It took my son’s meltdown and a lightbulb moment for me to stop parenting on autopilot

The dawning realisation of my limitations as a parent came in the aftermath of a(nother) pre-swimming meltdown. My son was approaching four at the time but still swam like a baby. That might sound harsh but I mean it literally – he was still in the “parent and bub” class splashing alongside six-month-olds. What’s more, his stubborn resistance to the class was growing by the week.

We had tried seemingly everything. Lots of cuddles, reassurance, rewards. Then one day, out of desperation as much as anything, I tried something radical: listening to him.

“Why don’t you like swimming mate?” I asked. “I just don’t like it,” he said. And so we sat there on the living room floor, where I’d been trying to cajole him into his togs, and instead talked. For once I managed to resist the urge to reach for my standard refrain (“you’re alright, mate”) and instead just empathised. We talked about what it means to feel nervous. About situations that make daddy nervous. And that it’s OK to feel nervous, but it doesn’t have to stop you from doing something, either. It was his best week at swimming for months.

This lightbulb moment soon led me to complete an online course in emotion coaching children. Lesson one was humbling as Associate Professor Sophie Havighurst detailed how you can be a warm, hands-on parent while still being emotionally dismissive of your kids. Ways of being emotionally dismissive include rushing too quickly to offer solutions, using distraction to deal with kids’ unpleasant emotions, or force-feeding them positivity in an attempt to stop them dwelling on negative experiences. Essentially, it’s about not recognising or acknowledging the emotions that, like all of us, drive behaviour.

Like a stereotypical man, I tend to reach instinctively for solutions in the face of difficult emotions. As a natural tendency, this makes sense: I don’t like seeing my kids upset, and so seek to quell the negative emotion as soon as possible. This, I’ve realised, makes me feel better but isn’t necessarily the best approach for my kids. Much as I might wish otherwise, anxiety, anger and sadness will be part of their lives. It’s important they come to recognise these emotions and, in particular, know that it’s OK to feel that way.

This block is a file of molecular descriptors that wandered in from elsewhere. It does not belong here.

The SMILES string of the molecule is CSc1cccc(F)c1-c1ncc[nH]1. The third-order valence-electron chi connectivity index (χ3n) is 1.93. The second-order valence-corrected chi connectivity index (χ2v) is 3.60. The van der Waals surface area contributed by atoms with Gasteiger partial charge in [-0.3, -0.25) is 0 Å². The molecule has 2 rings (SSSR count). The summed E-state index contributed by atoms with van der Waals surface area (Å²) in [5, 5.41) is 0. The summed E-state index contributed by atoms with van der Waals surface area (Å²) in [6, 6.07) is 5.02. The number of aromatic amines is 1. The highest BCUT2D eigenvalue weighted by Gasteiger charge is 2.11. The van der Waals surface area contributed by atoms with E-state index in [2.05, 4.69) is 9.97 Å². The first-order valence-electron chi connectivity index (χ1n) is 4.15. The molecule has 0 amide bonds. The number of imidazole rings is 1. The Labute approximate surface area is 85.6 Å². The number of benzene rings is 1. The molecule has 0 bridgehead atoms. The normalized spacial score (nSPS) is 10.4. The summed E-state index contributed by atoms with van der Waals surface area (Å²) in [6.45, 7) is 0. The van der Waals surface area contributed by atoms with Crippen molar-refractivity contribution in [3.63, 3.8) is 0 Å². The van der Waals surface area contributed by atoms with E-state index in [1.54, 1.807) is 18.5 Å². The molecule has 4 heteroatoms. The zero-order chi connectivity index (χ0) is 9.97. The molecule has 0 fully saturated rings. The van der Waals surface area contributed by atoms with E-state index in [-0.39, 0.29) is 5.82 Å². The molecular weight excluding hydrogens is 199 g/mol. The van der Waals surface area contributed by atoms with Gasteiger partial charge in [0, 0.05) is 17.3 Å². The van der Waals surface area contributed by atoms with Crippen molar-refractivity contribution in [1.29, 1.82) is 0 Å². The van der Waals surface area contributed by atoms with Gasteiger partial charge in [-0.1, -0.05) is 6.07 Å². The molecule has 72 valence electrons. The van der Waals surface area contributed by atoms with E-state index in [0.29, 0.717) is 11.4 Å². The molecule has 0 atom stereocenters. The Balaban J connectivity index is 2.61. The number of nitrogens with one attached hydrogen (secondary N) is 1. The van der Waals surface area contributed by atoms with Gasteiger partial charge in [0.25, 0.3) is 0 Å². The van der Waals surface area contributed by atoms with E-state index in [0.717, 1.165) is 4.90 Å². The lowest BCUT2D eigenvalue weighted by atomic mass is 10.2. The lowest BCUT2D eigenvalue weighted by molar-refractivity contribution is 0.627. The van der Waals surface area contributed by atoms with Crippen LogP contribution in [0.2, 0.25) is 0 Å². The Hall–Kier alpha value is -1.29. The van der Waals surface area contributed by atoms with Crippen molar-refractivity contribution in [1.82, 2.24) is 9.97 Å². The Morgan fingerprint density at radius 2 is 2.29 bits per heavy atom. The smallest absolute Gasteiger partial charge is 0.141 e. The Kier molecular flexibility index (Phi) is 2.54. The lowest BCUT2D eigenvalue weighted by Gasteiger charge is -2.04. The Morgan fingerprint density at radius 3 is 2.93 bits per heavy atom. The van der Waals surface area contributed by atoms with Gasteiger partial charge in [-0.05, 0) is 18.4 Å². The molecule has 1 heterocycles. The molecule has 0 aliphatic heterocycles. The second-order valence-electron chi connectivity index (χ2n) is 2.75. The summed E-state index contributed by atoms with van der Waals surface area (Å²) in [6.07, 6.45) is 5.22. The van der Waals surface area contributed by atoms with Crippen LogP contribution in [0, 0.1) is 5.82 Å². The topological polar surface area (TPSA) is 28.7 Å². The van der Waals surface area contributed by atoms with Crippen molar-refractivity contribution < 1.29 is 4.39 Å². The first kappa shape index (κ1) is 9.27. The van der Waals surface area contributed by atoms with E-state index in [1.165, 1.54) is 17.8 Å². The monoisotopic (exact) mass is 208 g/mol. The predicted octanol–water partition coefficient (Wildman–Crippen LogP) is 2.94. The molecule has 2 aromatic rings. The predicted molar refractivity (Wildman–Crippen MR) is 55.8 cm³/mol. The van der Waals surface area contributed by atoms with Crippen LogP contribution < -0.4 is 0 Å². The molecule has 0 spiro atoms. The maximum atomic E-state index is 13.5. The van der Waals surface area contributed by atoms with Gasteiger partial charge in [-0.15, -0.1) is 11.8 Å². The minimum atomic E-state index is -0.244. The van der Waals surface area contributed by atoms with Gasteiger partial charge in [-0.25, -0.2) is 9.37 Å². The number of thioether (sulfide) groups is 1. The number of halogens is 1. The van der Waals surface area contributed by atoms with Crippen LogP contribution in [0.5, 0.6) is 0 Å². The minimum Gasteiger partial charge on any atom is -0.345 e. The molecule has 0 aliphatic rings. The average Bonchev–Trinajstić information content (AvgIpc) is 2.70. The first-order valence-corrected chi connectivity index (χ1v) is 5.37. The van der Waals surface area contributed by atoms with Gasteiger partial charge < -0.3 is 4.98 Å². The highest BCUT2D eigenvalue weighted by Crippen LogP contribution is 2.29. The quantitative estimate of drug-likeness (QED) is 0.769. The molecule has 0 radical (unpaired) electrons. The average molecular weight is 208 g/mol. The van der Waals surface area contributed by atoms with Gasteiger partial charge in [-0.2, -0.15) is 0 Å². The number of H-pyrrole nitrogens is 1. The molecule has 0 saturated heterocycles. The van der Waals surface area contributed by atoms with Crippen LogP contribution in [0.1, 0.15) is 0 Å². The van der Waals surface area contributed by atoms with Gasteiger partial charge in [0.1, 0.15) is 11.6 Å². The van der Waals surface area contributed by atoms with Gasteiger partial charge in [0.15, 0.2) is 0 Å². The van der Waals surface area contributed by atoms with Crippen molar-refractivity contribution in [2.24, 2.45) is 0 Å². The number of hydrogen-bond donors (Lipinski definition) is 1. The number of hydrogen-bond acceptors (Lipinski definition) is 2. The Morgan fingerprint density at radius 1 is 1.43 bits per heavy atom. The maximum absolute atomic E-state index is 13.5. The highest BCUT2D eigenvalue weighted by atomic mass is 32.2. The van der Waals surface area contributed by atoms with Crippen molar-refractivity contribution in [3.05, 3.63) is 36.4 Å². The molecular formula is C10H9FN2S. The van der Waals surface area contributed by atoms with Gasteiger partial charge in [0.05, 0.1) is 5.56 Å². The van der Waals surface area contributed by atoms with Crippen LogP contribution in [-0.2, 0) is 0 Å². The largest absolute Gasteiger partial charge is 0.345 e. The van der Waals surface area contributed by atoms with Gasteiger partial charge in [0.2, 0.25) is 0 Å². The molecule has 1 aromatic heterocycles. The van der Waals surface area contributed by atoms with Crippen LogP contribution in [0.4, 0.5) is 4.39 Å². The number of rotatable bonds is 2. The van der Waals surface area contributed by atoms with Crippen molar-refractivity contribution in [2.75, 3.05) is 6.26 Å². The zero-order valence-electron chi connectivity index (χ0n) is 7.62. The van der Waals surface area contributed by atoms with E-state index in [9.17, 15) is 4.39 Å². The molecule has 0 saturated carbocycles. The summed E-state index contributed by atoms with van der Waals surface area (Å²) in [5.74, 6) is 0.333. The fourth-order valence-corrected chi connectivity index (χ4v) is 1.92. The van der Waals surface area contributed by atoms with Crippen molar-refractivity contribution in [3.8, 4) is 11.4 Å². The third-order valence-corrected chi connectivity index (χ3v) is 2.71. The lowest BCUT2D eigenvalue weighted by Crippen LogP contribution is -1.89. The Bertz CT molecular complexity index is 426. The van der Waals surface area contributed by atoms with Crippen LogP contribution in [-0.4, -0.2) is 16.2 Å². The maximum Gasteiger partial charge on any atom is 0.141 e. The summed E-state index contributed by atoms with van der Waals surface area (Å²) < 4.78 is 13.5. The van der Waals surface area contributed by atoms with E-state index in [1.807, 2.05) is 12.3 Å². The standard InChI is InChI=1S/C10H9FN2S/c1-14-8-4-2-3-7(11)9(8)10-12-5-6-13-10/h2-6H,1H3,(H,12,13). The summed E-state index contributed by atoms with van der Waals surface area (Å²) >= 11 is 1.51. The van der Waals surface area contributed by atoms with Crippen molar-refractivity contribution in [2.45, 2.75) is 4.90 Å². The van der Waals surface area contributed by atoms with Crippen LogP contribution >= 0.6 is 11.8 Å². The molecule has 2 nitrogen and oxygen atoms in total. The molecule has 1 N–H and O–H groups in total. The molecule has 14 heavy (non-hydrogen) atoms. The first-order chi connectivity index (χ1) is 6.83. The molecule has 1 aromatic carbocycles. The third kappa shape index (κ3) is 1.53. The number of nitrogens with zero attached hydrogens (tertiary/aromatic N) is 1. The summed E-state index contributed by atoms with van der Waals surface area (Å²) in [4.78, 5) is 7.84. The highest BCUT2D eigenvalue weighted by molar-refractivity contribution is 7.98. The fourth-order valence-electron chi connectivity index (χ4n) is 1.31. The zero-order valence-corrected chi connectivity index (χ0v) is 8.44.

Havighurst defines emotional intelligence as “being able to understand your own emotions, to recognise other people’s emotions, to be able to regulate your emotions and manage them when they come up so that they don’t overwhelm you”. She points out they are crucial building blocks for a child’s development. “Kids with good emotional intelligence are the ones who are better able to manage their emotions when they encounter challenging things at school, friendship conflict, other really intense experiences they might have,” she says.

As I learned sitting on the living room floor, the crucial thing is to validate your children’s emotions. Of course, this sounds blatantly obvious in theory, but in the mad scramble of working parenthood can be deceptively difficult. (Not to mention during Covid-induced homeschooling!) It doesn’t help that children’s worries can seem so trivial by adult standards. We know they’re nothing to worry about, so forget to stop and consider how real they might feel to our kids.

Probably the simplest (and hardest) tip Havighurst has is simply to slow down – don’t rush to judgment, solutions or even to step in and stop sibling arguments. This last one in particular I found hugely challenging. Nothing upsets my parenting equanimity more than the sound of my kids arguing. Havighurst has a different take. “Children actually learn a lot from fighting; it’s not a bad thing,” she says, while of course setting limits around physical aggression. “This is their training ground for how to be assertive, how to listen, how to take someone else’s perspective, how to negotiate.”

Perhaps my biggest outtake from the course was to realise just how much of my parenting was done on autopilot. Instinctive reactions are inevitable, and also necessary if you want to get other stuff done occasionally. But it does help to learn how and when to slow down, park the automatic reactions inspired by either a lack of time or your own upbringing, and instead empathise and reflect emotions back to your kids first and foremost.

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